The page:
A Government of Unions

September 20, 2010

For release noon Sept. 21 and thereafter

In the two decades that the Indiana Policy Review Foundation has been commissioning research on public-sector unions, it has never been made clear to me why such unions exist. And now, in the middle of a recession, with union contracts straining Indiana municipal governments to the breaking point, there is need for the most serious and complete review.

For public employment has grown by almost 250 percent in the last 40 years while government-employee union membership has increased by more than 750 percent. Favorable state laws and court judgments beginning in the 1970s increased the share of state and local government workers represented by unions to the current 38.5 percent (27.3 percent in Indiana) compared with 7.6 percent in the  private sector.

And this year, the Bureau of Labor Statistics reports that total compensation per hour in the public sector was 45 percent greater than the average in the private sector, the advantage in benefits being a whopping 70 percent greater.

Have we gone crazy?

Apparently so. Government, by definition, is a closed system, a monopoly unaccountable to markets or competitors. So why would government, which historically has set the standards in wages and benefits, take advantage of itself, its own managers and employees? From whom exactly are the teachers, firefighters and policemen in need of protection? From us, the people they hired on to serve?

Gov. Mitch Daniels got it right on his first day in office, rescinding the collective-bargaining power of certain state workers. Unfortunately, his order was limited and nobody else at the Statehouse would pick up this very hot potato.

Indiana politicians are far from alone in their reticence on this issue. Matthew Brouillette of the Commonwealth Foundation cites a reluctance to challenge government unions as a reason for the ongoing collapse of municipal finances in Harrisburg, Pennsylvania. And the Harrisburg City Hall, predicts the Wall Street Journal, will be “the canary in the default mine of state and municipal debt problems.”

Do not assume that Indiana cities are better managed. “We have a new privileged class in America,” Governor Daniels told Politico magazine this summer. “We used to think of government workers as underpaid public servants. Now they are better paid than the people who pay their salaries.” “It’s a part of a very large question the nation’s got to face,” Daniels added. “Who serves whom here? Is the public sector — as some of us have always thought — there to serve the rest of society? Or is it the other way around?”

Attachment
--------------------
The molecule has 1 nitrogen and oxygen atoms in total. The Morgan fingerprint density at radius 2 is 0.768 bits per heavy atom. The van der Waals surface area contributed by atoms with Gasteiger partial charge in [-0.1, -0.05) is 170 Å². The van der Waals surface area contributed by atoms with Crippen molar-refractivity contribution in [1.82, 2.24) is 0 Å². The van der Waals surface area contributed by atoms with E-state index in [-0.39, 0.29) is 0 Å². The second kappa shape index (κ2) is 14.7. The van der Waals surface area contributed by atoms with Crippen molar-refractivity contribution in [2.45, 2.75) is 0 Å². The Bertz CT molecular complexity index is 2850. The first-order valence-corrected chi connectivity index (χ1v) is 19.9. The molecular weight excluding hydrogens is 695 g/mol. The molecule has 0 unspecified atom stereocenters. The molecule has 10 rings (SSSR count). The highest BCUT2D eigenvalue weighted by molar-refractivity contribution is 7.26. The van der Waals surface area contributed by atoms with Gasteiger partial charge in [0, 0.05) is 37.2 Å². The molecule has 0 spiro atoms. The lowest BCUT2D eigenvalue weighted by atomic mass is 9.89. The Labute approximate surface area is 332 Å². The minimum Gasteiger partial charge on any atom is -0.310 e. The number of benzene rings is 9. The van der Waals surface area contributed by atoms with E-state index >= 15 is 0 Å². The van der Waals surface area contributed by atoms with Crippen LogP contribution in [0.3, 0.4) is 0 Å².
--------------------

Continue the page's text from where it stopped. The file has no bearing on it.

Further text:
An electorate in which one out of four families knows someone who has lost his or her job is likely to get Daniels’ point. A Rasmussen poll in July found that only 19 percent of Americans said that they would be willing to pay higher taxes to keep government workers from being laid off. Only 34 percent would endorse higher taxes to preserve jobs in public safety even.

Taxpayers and property owners have figured out that nobody in government is watching their backs. When that happens, history tell us, they form “tea parties.”

Indeed, a recent paper by the Cato Institute argues that politicians have a vested interest in public-sector unions, that they will be as supportive as the union leadership itself.

There are good or at least logical reasons for this. First, the need to negotiate with government unions increases the power of both politicians and bureaucrats regardless of party. And there is that symbiotic relationship among elected officials, bureaucrats and public employees stemming from the characteristic high voting rate of the union membership.

It is no surprise, then, that layoffs and discharges in government — good times or bad — occur at just one-third the rate of the private sector. This is true even though it is estimated that public-sector collective bargaining adds 8 percent to the cost of government. And the political process creates more government workers practically every time your council or legislature sits to meet.

We are left with a dangerous juxtaposition of forces. Public-sector unions, which are privately and not publicly controlled, serve no public interest outside themselves yet create a political dynamic that trumps all other public interests, including the rights of other workers and the financial integrity of government itself. Yes, it is precisely what the writers of our state and federal constitutions sought to avoid.

So prepare for this dismalness: The percentage of Indiana’s local and state government employees will ratchet upward each business cycle, each generation. The ruin of our cities, absent heroic stances by elected officials, will not be just politically likely but mathematically certain.

Craig Ladwig is editor of The Indiana Policy Review. Contact him at cladwig@inpolicy.org.


Charles E. Rice. “Collective Bargaining: Are All the Cards on the Table?” The Indiana Policy Review, Vol. 1, No. 1 (Winter 1990).

Morgan O. Reynolds and Craig Ladwig. “Why Collective Bargaining Is no Bargain.” The Indiana Policy Review, Vol. 1, No. 5 (Winter 1991).

Charles M. Freeland. “The Teacher Unions: Cutting Out Paper Dolls.” The Indiana Policy Review, Vol. 12, No. 3 (Winter 2001).

Maryann O. Keating. “State Pensions Built on Rosy Predictions.” The Indiana Policy Review (Winter 2009).

Chris Edwards. “Public-Sector Unions and the Rising Costs of Employee Compensation.” Cato Journal, Vol. 30, No. 1 (Winter 2010).

Editorial. “The Harrisburg Canary.” The Wall Street Journal, Sept. 15, 2010.

Ben Smith and Maggie Haberman. “Polls Turn on Labor Unions.” Politico, June 6, 2010.

Steve Malanga, “Union Power and the Christie Effect,” the Wall Street Journal, Sept. 15, 2010.


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